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I never ate meat during my whole life because of a gastric problem. But I still eat seafood (Fish, shrimp...). Some call this being pescetarian.

I always thought that this was also respectful of the environment. Recently a person told me that this was false, as fish production also has a big impact on the environment. Is that right? Don't I help even a little bit by not eating meat?

I would like a quantification of the differences of the environmental footprints between an omnivorous person, a pescetarian and a full-vegetarian.

If possible, I'm searching for quantifiable answers, for example : "meat consumes x times more energy per kilo than fish and y times more than cereals."

I have a partial answer from this question but it doesn't cover the case of pescetarians.

Thanks

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    I won't post an answer since I can not provide the quantified aspect but I wanted to assure you that your definitely are helping (more by a little bit) by not eating meat. Consumption of fish is environmentally damaging mainly by the destruction of ecosystems that the massive overfishing brings about. This you still support as a consumer by eating fish, but all of the other environmental problems related to meat consumption are absent because of you not eating meat. – Alexander Rossa Apr 27 '18 at 14:53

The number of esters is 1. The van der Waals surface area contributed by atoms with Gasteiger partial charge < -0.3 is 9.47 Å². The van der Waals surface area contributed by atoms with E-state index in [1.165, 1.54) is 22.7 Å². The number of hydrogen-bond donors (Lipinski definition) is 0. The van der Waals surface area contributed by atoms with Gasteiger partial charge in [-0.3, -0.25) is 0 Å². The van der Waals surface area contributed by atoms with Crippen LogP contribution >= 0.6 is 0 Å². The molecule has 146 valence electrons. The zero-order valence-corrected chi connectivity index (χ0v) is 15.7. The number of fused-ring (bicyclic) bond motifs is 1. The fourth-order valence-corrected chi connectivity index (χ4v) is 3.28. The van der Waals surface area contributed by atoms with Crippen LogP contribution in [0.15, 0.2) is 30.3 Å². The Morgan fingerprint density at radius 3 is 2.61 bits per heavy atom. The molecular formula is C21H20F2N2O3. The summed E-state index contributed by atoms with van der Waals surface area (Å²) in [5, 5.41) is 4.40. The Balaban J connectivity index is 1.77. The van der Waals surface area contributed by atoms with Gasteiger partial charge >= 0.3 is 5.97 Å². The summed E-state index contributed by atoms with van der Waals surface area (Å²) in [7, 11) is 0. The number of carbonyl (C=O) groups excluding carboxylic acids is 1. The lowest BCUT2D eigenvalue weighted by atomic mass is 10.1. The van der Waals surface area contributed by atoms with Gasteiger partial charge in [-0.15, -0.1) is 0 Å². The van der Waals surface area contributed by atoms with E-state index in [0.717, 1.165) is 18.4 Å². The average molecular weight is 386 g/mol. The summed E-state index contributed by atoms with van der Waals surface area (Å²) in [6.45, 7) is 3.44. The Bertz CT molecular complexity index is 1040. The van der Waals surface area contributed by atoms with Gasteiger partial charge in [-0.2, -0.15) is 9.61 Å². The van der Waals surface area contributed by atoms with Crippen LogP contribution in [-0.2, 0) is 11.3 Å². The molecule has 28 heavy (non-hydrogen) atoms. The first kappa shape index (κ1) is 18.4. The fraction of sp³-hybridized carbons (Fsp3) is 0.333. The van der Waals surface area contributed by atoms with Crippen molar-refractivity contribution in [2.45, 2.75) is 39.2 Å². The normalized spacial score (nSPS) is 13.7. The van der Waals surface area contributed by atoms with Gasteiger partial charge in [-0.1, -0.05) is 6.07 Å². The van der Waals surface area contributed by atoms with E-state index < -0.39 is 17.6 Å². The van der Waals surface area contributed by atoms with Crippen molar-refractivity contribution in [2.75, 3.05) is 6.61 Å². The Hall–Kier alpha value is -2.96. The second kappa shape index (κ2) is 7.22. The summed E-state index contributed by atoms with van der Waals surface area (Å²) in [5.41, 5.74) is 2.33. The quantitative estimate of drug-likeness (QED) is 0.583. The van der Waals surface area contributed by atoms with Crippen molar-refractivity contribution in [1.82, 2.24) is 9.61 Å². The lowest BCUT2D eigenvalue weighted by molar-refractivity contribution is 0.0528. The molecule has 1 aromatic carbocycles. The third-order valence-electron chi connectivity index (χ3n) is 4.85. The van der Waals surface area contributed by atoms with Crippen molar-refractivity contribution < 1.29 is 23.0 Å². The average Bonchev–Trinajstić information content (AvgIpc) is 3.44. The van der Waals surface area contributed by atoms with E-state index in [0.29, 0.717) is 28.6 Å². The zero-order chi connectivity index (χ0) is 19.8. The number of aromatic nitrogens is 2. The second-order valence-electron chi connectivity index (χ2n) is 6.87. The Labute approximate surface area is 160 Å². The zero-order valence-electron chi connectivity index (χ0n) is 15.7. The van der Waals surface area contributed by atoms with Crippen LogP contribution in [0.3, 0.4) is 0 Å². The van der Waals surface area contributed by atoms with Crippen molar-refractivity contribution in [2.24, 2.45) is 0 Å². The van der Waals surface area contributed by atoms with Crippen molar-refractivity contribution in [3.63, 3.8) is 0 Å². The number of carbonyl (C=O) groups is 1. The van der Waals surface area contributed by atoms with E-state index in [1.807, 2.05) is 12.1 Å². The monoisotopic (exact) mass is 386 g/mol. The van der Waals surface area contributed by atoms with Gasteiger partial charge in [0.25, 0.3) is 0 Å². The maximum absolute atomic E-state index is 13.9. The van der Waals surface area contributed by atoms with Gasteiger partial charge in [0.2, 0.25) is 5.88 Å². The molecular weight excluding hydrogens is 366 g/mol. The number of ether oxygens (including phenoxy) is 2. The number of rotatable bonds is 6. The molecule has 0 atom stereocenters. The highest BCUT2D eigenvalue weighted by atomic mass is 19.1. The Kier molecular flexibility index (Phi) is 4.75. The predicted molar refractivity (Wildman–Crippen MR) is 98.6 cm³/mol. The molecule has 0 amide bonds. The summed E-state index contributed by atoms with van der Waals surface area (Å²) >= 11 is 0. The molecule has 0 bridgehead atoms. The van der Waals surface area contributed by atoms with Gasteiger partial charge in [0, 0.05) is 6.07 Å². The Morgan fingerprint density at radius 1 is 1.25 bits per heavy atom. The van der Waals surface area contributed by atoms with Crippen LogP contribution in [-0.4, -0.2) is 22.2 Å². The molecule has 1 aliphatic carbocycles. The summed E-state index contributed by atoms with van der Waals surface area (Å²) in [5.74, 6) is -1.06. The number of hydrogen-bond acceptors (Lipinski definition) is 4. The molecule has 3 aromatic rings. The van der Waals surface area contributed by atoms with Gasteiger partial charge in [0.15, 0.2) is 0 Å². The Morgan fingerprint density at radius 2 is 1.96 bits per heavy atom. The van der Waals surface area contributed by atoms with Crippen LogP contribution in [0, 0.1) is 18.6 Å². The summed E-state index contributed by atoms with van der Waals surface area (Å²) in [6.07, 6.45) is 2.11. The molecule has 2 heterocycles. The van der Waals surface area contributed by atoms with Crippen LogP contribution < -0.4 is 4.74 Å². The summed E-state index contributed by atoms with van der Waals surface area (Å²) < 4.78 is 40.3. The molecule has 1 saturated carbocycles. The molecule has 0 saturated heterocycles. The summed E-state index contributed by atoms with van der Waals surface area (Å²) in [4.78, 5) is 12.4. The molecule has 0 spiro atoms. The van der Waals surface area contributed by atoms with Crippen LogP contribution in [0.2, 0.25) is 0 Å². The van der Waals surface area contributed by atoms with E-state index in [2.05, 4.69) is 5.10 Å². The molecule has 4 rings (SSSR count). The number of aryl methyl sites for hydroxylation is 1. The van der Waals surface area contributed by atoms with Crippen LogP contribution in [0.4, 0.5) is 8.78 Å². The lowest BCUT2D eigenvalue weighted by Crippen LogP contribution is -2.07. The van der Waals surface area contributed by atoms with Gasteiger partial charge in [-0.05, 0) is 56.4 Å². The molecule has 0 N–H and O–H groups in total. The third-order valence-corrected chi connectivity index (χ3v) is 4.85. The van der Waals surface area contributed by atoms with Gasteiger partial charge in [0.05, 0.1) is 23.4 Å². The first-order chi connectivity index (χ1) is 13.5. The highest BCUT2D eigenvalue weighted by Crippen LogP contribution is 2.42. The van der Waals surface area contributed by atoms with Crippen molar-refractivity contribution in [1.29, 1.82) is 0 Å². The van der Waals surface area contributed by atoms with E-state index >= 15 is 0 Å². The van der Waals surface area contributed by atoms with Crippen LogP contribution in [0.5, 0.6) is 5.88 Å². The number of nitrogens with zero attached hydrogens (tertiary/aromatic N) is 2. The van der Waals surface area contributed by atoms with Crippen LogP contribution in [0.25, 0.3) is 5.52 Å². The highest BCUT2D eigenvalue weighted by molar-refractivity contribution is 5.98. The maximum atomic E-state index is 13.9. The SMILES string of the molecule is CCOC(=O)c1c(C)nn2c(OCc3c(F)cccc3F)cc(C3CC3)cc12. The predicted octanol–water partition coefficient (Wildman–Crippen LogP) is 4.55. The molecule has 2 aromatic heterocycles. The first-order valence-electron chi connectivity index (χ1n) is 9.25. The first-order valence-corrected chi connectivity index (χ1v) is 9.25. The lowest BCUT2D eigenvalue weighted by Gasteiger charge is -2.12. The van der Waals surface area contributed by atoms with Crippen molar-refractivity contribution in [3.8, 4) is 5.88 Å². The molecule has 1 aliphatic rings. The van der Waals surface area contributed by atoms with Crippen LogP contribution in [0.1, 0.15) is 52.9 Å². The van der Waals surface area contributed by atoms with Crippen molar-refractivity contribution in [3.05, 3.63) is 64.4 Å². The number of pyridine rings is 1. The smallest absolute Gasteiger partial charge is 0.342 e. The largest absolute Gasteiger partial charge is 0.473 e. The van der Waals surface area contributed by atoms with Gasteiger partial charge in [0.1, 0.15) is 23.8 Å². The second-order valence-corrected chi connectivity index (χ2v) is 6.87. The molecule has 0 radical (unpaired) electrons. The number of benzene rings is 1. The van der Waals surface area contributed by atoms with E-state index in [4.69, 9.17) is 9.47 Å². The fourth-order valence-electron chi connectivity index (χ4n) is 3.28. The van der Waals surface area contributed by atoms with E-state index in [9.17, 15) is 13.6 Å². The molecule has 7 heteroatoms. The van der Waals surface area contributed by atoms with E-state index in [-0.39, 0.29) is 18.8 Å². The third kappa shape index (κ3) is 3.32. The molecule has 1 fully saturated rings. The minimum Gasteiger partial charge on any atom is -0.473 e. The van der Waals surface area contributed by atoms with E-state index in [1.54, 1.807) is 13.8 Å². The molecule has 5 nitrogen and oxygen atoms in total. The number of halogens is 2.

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There are many ways to assess whether human activities are "good for the environment" but when it comes to eating fish, the major concern is about rapidly declining fish populations in all oceans around the world. I suggest checking out these related questions:

I started working on an answer to your question about energy use (and greenhouse gas emissions) but it was getting to be too long for this format. So instead, I'll just point out some significant variables that might help you ask a more narrowly-scoped question.

  • What species of fish? There's a huge difference between large carnivorous tuna and herbivorous tilapia.
  • Oceanic fish or coastal fish?
  • Fish you caught yourself or bought in a store?
  • Any particular fishing methods? (Bottom trawl, etc.)
  • Wild-caught fish or farmed fish?
  • Compare food energy, protein, or some other quality?
  • Over 20 or 100 years? Not all greenhouse gases are made equal; some have more impact in the short-term while others have more impact in the long term.

I suggest narrowing the scope of your question and then asking again on Sustainability.SE. That site is a great place to ask about environmental impact of various human activities. This site is focused on vegetarian and vegan lifestyles.

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